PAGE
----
When Christine woke in the morning her head was hurting and she felt oddly disoriented. Fragmented images played themselves over in her mind. Her Angel as a man here in her house, here in her bedroom, and here in her bed with her. She remembered quite vividly her evening with Comte Lecter. But it was everything after that that seemed dreamlike and surreal. As she stood from her bed she realized that she must have dreamt it. Her nightgown was on, her bedding was clean, no evidence of her Angel, her discarded clothing or anything else could be seen. It didn't seem like a dream, but it must have been. Either that or her mind was playing tricks on her. Not quite fully awake yet she was surprised to hear pounding at her door.
She opened the door, her dressing gown securely belted at her waist surprised to see le Comte Lecter at her door. "Comte Lecter," she said softly clearly surprised, wondering if his allowing her to call him by his given name had been part of her dream as well. She didn't dare commit that faux pas. "What brings you by so early this morning?"
"I was worried about you, Christine."
"Worried about me," she asked more than a little surprised.
"I just spoke with Monsieur Firmin at the Opera House inquiring about your health and he indicated he hadn't heard from you yet today."
"My health?" Christine was genuinely confused now. She hadn't been sick more than once or twice in her life and she surely wasn't sick now. "I'm afraid you have me at an advantage. I'm not sure that I understand what you mean."
Lecter was admittedly confused, something he wasn't accustomed to being. But Firmin had said that Christine had sent a message to him two days ago that she was ill. But she looked fine and genuinely seemed to not know what he was speaking of. "Well, Monsieur Firmin seemed to be under the impression you had taken ill. That that was the reason you'd missed the last two performances."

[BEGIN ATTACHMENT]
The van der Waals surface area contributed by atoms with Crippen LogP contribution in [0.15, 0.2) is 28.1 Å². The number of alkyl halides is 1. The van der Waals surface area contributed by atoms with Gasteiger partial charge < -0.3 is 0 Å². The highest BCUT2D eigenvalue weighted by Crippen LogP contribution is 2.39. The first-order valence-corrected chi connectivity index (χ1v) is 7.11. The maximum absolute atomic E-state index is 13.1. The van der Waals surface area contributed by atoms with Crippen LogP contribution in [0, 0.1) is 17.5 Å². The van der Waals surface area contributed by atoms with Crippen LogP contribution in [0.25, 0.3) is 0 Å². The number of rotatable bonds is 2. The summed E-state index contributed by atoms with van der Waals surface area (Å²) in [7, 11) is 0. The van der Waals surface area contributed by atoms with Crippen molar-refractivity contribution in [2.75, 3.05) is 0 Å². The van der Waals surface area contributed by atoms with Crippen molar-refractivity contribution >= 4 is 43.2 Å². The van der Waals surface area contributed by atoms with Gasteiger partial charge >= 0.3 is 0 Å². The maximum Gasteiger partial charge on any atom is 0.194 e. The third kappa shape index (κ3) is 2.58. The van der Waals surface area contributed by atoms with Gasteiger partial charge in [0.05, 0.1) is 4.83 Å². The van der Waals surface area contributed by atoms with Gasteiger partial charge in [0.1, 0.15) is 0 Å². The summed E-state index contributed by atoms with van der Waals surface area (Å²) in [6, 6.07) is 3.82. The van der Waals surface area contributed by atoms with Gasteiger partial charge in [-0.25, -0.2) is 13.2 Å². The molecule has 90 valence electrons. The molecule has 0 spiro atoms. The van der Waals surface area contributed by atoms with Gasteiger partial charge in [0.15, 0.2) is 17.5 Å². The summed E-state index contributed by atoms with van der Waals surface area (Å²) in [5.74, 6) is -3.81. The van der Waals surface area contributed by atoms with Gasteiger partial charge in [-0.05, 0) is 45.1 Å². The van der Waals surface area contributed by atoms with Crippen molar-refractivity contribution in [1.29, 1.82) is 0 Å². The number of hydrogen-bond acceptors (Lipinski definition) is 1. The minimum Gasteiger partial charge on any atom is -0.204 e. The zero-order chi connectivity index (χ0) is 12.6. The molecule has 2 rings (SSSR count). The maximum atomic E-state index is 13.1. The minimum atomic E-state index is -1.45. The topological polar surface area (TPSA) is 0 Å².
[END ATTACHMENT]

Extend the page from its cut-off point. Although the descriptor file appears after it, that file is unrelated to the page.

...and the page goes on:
"Two performances?" No, it couldn't be possible. She slept for two whole days and nights? She'd never done that in her life. No matter how ill she might be. And who had told Firmin she had been ill? Her maid perhaps?
Lecter stepped inside not waiting for her to invite him in now. "Why don't you sit down," he said finally as he glanced around her flat. "You're not looking well at all. You're face is pale and you look as though you might faint."
She took his offered arm and allowed him to assist her to the couch. This was too much for her to bear. "I still have a job then," she asked finally. That was all she needed, to disappoint her Angel by getting fired just as He had made good on His promise to remove Carlotta from her position at the Opera.
"Yes, of course. Someone obviously was aware of your condition, because Monsieur Firmin was aware of your absence. I just grew worried that you had perhaps gone and gotten sick from something you had eaten with me."
"No," she said as she shook her head slightly despite the discomfort that came with doing so. "I don't think that's it. But I appreciate your concern." She brought her hand to her head. "If you'll excuse me though, Comte, I think I'm going to go back and lie down. I'm still not feeling overwell it seems."
"Three days is an awfully long time to be laid up in bed. What are your symptoms? Have you been ill? Feverish? Chilled?" He couldn't help but glance at the neckline of her dressing gown that had come undone slightly with her movements. Too bad she was wearing a typical nightgown underneath it. He wasn't sure why he found it amusing that a woman who dressed provocatively on stage would dress as she was now off stage.
She frowned as she tried hard to remember and nothing came to her. "I don't know, Comte. My head hurts at the moment that's all I know and I'm dreadfully tired."
He placed his hand against her forehead, pulling it back slightly when he saw the frightened look on her face. "I'm a doctor, mademoiselle. Surely you were aware of that," he paused, realizing she may indeed not be aware of his profession. "Forgive me. I was just attempting to see whether you felt warm to the touch or not. I assume if you've been sleeping as much as you have that you've not eaten or had much to drink?"